The inverted yield curve rings the alarm for economic recession. It rarely happens, but when it does, it spells disaster. Let’s take a closer look at the inverted yield curve implications.
An inverted yield curve happens when yields on bonds with shorter duration grant a more substantial interest than bonds with longer duration. Does that sound complicated?
To understand how an inverted yield curve works, you must first understand how bonds work. Stay with us: we promise this will turn out wildly exciting and insightful!
A simple definition of bonds
Governments or companies issue loans to raise money. When someone lends the cash to them, that person will get back that same amount after a predefined period. And not just that: they will also get a fixed amount of interest – the yield.
But wait, bonds come with a couple of other eye-catching advantages:
• Stability – government bonds (but also some corporate bonds) do offer reliability; for instance, the U.S government has never defaulted on its loans.
• You’ll always know how much you’re getting – every time you buy a bond, you know precisely the value of your ROI (return on investment).
Usually, the longer you're willing to invest in a bond, the bigger your returns will get. With one exception: when the inverted yield curve occurs.
When does the inverted yield curve take place?
Before we explain why inverted yield curves happen, let’s get something out of the way. When people talk about inverted yield curves, they most likely refer to the yields on U.S. Treasury bonds. In simpler terms - bonds guaranteed to investors by the U.S. government.
So, back to our question: what triggers an inverted yield curve? Short answer: fear. When a recession looms, traders turn their attention to the so-called safe-haven assets, such as gold or… bonds. They think bonds bring safety. However, as more and more investors buy long-term bonds, central banks like the Federal Reserve respond by lowering the yield rates. And since people aren’t buying a lot of short-term U.S. Treasury bonds, the Fed will make those yields higher to attract investors.
The obvious consequence? The long-term bond prices fall, and short-term bond prices rise. A basic supply and demand principle: the fewer people want a bond, the more financial institutions like the Fed will try to make that bond appealing to investors.
The 2005 case
A great example of an inverted yield curve happened just several years before the 2008 economic crisis. The Fed had just raised the federal fund rate to 4.25% - a high value for those times. But the housing bubble kept growing and growing and growing. Maybe interest rates were very low? The Fed thought that was the case. In the meantime, the U.S. Treasury bond yielded 4.4%, while the longer-term seven-year bond only yielded 4.39%.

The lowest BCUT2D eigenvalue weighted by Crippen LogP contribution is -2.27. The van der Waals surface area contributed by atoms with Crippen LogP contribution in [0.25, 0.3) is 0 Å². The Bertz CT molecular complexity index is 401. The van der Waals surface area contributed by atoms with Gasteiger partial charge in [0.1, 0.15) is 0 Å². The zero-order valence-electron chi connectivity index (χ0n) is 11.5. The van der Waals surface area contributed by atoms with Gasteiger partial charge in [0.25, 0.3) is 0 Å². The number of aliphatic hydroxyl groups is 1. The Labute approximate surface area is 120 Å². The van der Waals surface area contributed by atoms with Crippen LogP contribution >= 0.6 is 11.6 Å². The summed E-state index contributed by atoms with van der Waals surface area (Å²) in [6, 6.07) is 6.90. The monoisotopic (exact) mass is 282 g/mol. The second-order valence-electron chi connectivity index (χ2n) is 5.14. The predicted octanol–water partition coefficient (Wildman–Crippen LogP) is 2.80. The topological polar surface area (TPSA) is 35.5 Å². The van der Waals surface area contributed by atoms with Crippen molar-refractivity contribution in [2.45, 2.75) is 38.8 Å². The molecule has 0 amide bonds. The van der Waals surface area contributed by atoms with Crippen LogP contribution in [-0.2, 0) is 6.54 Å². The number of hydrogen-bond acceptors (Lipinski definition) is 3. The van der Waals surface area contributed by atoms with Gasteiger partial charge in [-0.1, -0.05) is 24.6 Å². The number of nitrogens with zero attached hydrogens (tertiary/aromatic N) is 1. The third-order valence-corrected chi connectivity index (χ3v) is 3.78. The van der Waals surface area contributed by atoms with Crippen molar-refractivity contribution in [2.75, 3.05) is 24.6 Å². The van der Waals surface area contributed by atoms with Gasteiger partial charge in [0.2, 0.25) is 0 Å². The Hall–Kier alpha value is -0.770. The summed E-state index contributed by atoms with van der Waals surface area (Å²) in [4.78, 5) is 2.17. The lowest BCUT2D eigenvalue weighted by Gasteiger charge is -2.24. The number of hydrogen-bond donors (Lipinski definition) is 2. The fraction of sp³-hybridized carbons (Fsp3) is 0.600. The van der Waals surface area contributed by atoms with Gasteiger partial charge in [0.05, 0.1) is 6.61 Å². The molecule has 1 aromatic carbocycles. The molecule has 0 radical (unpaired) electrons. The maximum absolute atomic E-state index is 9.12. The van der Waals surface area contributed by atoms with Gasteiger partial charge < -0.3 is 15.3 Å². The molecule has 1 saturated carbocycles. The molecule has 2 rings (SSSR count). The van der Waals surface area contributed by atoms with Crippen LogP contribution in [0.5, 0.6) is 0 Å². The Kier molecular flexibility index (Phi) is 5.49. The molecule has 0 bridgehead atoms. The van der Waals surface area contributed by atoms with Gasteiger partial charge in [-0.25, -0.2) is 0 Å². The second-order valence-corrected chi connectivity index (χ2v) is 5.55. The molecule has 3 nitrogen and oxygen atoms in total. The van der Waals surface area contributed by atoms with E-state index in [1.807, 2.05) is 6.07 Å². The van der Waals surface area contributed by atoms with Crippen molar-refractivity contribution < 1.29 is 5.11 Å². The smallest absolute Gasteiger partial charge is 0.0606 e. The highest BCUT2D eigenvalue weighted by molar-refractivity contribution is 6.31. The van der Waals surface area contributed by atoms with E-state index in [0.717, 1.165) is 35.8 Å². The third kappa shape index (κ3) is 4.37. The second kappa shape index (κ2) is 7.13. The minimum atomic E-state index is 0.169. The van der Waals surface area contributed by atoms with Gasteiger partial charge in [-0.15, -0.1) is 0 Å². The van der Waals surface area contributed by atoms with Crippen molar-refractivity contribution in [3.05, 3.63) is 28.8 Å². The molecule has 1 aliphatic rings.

Soon enough, the curve began to invert more and more. The recession was rapidly approaching, and investors continued to invest a lot in longer-term bonds.
Eventually, the United States housing market crashed in early 2008. The great recession was just about to begin.
The last seven U.S recessions were preceded by an inverted yield curve. For that reason alone, experts believe that another inversion of the yield curve could be underway following the Covid-19 crisis.
And rightly so: the 2020 inversion began on February 14. The yield on the 10-year note fell to 1.59% while the yield on the one-month and two-month bills jumped to 1.60%. Investors were starting to weigh in the pandemic’s effects on the financial markets.
The inversion steadily grew more troublesome, as the situation continued to worsen. Investors flocked to treasuries. Yields started falling, setting new record lows along the way. By March 9, the 10-year note had fallen to a record low of 0.54%.
While the inverted yield curve might signal that a new recession might arrive, what does that mean for you? Why should a regular investor find anything to worry about?
How does the inverted yield curve affect the average trader?
The answer depends on one variable: the type of investment you’re ready to undertake. Should you prefer derivatives such as CFDs, you'll probably find that an inverted yield curve won't affect you.
Suppose you fancy trading CFDs on assets (bonds, stocks, currencies, ETFs, commodities, and others). In that case, you can take advantage of both rising and falling markets. And that without even owning the underlying assets you’re investing in! You just trade on their price direction.
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Sources: investopedia.com, thebalance.com, the street.com.
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